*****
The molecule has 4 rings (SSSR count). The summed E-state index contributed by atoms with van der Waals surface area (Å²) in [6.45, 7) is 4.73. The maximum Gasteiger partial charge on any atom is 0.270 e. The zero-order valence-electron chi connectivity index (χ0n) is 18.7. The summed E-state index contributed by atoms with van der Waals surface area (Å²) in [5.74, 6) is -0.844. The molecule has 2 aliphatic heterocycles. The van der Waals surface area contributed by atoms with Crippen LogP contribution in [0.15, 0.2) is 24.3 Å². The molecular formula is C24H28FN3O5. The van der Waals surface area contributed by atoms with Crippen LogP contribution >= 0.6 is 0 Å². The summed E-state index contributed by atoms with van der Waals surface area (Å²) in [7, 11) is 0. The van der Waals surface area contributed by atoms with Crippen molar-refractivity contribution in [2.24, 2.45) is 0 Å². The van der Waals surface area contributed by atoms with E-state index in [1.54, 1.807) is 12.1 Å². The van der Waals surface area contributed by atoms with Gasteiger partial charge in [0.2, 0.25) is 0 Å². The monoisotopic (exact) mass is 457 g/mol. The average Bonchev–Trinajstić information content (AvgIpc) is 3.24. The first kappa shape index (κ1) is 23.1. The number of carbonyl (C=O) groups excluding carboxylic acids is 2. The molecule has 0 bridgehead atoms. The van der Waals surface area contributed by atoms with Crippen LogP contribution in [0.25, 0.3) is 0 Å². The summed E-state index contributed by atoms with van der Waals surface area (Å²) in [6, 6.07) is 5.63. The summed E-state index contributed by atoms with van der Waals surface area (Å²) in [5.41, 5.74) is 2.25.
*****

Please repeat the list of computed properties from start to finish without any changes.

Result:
The molecule has 4 rings (SSSR count). The summed E-state index contributed by atoms with van der Waals surface area (Å²) in [6.45, 7) is 4.73. The maximum Gasteiger partial charge on any atom is 0.270 e. The zero-order valence-electron chi connectivity index (χ0n) is 18.7. The summed E-state index contributed by atoms with van der Waals surface area (Å²) in [5.74, 6) is -0.844. The molecule has 2 aliphatic heterocycles. The van der Waals surface area contributed by atoms with Crippen LogP contribution in [0.15, 0.2) is 24.3 Å². The molecular formula is C24H28FN3O5. The van der Waals surface area contributed by atoms with Crippen LogP contribution >= 0.6 is 0 Å². The summed E-state index contributed by atoms with van der Waals surface area (Å²) in [7, 11) is 0. The van der Waals surface area contributed by atoms with Crippen molar-refractivity contribution in [2.24, 2.45) is 0 Å². The van der Waals surface area contributed by atoms with E-state index in [1.54, 1.807) is 12.1 Å². The van der Waals surface area contributed by atoms with Gasteiger partial charge in [0.2, 0.25) is 0 Å². The monoisotopic (exact) mass is 457 g/mol. The average Bonchev–Trinajstić information content (AvgIpc) is 3.24. The first kappa shape index (κ1) is 23.1. The number of carbonyl (C=O) groups excluding carboxylic acids is 2. The molecule has 0 bridgehead atoms. The van der Waals surface area contributed by atoms with Crippen LogP contribution in [0.25, 0.3) is 0 Å². The summed E-state index contributed by atoms with van der Waals surface area (Å²) in [6, 6.07) is 5.63. The summed E-state index contributed by atoms with van der Waals surface area (Å²) in [5.41, 5.74) is 2.25.